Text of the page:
The Passionate Attachment

Raphael Patai — The Jewish Zionist intellectual source of provocative anti-Islam film

By Maidhc Ó Cathail
The Passionate Attachment
September 15, 2012

Writing about the anti-Islam film that has provoked a storm of anti-American rage in the Muslim world since September 11, editorial director Justin Raimondo identifies the most likely “intellectual” source of the deliberately provocative “Innocence of Muslims.” Observes Raimondo:

On a somewhat higher level, the excerpts we have seen resemble nothing so much as a dramatization of the “theories” of one Raphael Patai, a cultural anthropologist who averred in his 1973 book, The Arab Mind, that Arabs are peculiarly susceptible to sexual humiliation. As Seymour Hersh put it in his 2004 investigation into the horrors of Abu Ghraib:

“The notion that Arabs are particularly vulnerable to sexual humiliation became a talking point among pro-war Washington conservatives in the months before the March, 2003, invasion of Iraq. One book that was frequently cited was The Arab Mind, a study of Arab culture and psychology, first published in 1973, by Raphael Patai, a cultural anthropologist who taught at, among other universities, Columbia and Princeton, and who died in 1996. The book includes a twenty-five-page chapter on Arabs and sex, depicting sex as a taboo vested with shame and repression. ‘The segregation of the sexes, the veiling of the women . . . and all the other minute rules that govern and restrict contact between men and women, have the effect of making sex a prime mental preoccupation in the Arab world,’ Patai wrote. Homosexual activity, ‘or any indication of homosexual leanings, as with all other expressions of sexuality, is never given any publicity. These are private affairs and remain in private.’ The Patai book, an academic told me, was ‘the bible of the neocons on Arab behavior.’ In their discussions, he said, two themes emerged —‘one, that Arabs only understand force and, two, that the biggest weakness of Arabs is shame and humiliation.’”

Shame and humiliation — followed by murderous rage. Precisely the reaction that greeted the posting of Innocence of Muslims online and led to the deaths of four Americans, and the first such incident involving an American ambassador in quite some time. If someone was deliberately setting a fire in the Middle East, this was the fuel that would burn hottest.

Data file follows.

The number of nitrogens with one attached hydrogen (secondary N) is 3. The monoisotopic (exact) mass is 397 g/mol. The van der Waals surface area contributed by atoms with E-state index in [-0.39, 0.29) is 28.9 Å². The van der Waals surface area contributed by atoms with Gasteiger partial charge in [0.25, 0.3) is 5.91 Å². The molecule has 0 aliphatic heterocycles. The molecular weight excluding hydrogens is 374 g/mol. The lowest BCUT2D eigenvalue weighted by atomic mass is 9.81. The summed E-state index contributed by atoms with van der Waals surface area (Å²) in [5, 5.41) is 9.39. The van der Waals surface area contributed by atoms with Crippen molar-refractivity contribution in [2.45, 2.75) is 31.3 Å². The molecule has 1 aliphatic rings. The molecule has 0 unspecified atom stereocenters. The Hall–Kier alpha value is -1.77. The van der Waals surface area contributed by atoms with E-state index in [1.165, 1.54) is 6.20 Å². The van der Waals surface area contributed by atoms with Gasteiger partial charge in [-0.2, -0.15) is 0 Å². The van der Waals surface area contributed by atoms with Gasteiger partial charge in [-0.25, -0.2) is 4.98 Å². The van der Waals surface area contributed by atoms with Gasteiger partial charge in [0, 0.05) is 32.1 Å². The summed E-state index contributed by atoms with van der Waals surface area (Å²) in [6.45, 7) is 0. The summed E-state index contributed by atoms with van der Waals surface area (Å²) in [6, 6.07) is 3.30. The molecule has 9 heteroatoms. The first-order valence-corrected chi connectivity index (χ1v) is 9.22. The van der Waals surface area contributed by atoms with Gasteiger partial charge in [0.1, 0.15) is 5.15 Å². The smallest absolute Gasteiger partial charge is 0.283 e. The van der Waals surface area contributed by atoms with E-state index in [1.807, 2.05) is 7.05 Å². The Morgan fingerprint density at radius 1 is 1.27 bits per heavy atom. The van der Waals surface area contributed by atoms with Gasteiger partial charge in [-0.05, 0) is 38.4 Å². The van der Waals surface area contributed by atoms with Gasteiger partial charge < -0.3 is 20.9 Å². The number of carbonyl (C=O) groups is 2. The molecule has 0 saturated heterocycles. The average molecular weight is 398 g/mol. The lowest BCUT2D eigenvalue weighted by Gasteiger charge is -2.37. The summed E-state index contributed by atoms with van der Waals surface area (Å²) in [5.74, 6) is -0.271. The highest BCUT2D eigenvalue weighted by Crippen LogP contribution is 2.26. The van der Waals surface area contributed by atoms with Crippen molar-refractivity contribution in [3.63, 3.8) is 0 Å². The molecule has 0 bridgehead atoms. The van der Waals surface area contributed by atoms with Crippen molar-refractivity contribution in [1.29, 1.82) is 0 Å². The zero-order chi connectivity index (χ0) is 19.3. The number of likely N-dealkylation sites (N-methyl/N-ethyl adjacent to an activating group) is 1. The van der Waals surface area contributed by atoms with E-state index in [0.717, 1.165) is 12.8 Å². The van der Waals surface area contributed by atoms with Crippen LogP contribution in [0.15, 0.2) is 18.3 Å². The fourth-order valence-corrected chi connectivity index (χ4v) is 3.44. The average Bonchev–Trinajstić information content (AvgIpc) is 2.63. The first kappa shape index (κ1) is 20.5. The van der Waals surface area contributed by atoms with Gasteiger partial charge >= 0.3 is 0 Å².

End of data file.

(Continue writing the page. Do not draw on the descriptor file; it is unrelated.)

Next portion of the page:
Whether deliberate or not, both Raimondo and Hersh fail to provide their readers with some crucial background information on this influential “cultural anthropologist.”

Born Ervin György Patai in Budapest, Hungary in 1910, Raphael Patai grew up in a prominent Jewish Zionist family. His father authored numerous Zionist writings, including a biography of Theodor Herzl, the founder of modern Zionism. József Patai also founded a Zionist organization in Hungary that supported the settlement of Jews in the British Mandate of Palestine, where Raphael and his parents moved in the 1930s. In 1936, the younger Patai received the first doctorate awarded by the Hebrew University of Jerusalem. Unlike many of his fellow colonists, Patai was not a secular Jew: in the late 1930s he had been ordained at the Budapest Rabbinical Seminary. Later, he served as the secretary of the Haifa Technion, Israel’s oldest university, which, as its website notes, “played a key role in laying the country’s infrastructure and establishing its crucial defense and high-tech industries.” Yet in 1947, a year before the creation of Israel, the successful young Zionist moved to New York, becoming a naturalized U.S. citizen in 1952. However, by going on to produce and promote such works as “The Arab Mind” in his new home — the world’s leading military power — Patai perhaps served the interests of the expansionist Jewish state far better than if he had remained in Palestine.

For anyone who wants to know who might be “deliberately setting a fire in the Middle East,” Raphael Patai’s ideological background provides some very strong clues.

Update: Raphael Patai was Professor of Anthropology at Dropsie College of Hebrew and Cognate Learning, Philadelphia from 1948-57. He was not the only prominent Zionist on Dropsie College’s staff. Benzion Netanyahu, the late father of the current Israeli Prime Minister, earned his doctorate from Dropsie College during the 1940s while serving as secretary to Vladimir Jabotinsky, who was seeking to build American support for militant Zionism. During the 1950s and ’60s, Netanyahu lived alternately in Israel and in the United States, including a return to Dropsie, first as professor of Hebrew language and literature, and chairman of the department, (1957–1966), then professor of medieval Jewish history and Hebrew literature, (1966–1968).

Update II: Whether or not Israel was ultimately behind the making of the anti-Islam video, they are certainly taking advantage of it. Haaretz reports on the Israeli Prime Minister’s campaign to win American public support for his position on Iran:

Netanyahu is expected to mention recent attacks against American embassies in the Middle East. In a preview clip of the interview with NBC’s “Meet the Press”, Netanyahu said, speaking on what he called Iranian fanaticism, “it’s the same fanaticism that you see storming your embassies today. Do you want these fanatics to have nuclear weapons?”